Preparing Your Home for Winter - NYCM Insurance Blog

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Oct 17, 2018

Preparing Your Home for Winter



The winter brings some wonderful things; beautiful natural scenery, cozy clothing, fuzzy blankets and holiday spirit. But winter in New York is perhaps best known for cold, and brutal weather conditions.  

Preparing your home for the colder months ahead of time can save you headaches later. The last thing you’ll want to deal with in the winter is an emergency… like frozen pipes at 2am or heating vents that aren’t emitting warm air. Take the time to prepare the inside and outside of your home now before you’re stuck dealing with issues in below zero temperatures.  

Inside
These little fixes can really make a difference in the safety and comfort of your home during winter.

  • Make sure nothing is blocking any heating vents. This includes furniture, curtains, and pet beds. Look for anything that could block air flow.


  • If you haven’t already, consider switching to a programmable thermostat that will let you adjust your system automatically. Setting the house to one temperature while you’re away or at work, and a more comfortable temperature when you know you’ll be home can help you save on your heating bills. You might also consider using an device that can be adjusted using a mobile app.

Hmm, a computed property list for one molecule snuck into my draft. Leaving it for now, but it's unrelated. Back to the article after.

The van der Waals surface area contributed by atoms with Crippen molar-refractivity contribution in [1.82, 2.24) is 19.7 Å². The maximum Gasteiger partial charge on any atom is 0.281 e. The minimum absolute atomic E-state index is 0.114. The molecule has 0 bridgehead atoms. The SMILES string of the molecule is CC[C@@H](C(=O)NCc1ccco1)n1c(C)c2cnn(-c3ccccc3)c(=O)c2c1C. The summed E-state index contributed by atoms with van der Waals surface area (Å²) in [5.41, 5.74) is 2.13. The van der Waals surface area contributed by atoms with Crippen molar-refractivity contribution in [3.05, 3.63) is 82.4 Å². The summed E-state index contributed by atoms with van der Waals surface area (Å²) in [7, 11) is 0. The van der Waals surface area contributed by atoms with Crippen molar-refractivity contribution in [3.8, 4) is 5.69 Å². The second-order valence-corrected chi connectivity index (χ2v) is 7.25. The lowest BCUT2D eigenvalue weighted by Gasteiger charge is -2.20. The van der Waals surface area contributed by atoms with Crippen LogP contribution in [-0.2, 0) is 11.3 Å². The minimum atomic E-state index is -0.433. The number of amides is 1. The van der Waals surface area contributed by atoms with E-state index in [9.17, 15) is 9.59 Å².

• Set your fans to spin clockwise. Direction actually makes a difference! A clockwise spin will push rising warm air downward. Most ceiling fans have a switch that will allow you to change the direction they spin, so make sure that your fan is spinning clockwise if you want the room to be warmer. Switch it to counter-clockwise if you’re feeling too warm and need to cool down.

  • Stay well stocked on basic supplies. There will be plenty of snowy or sub-zero degree days where either you can’t or won’t want to leave the house, so make sure you have the items that you may need on hand. Stock up on things like batteries, flashlights, nonperishable food items, bottled water, hand warmers, first aid kits, and insulated blankets. If possible, consider getting a generator in case of a prolonged period without electricity.   


Outside
The inside of your home isn’t the only place that needs a little maintenance before the cold settles in.

  • Put your outdoor items into storage. Equipment like lawn mowers and grills should be serviced and cleaned before you put them away. Outdoor furniture should be brought in (or covered if you don’t have room to store them inside). You will also want to bring in potted plants or flowering trees before the first frost.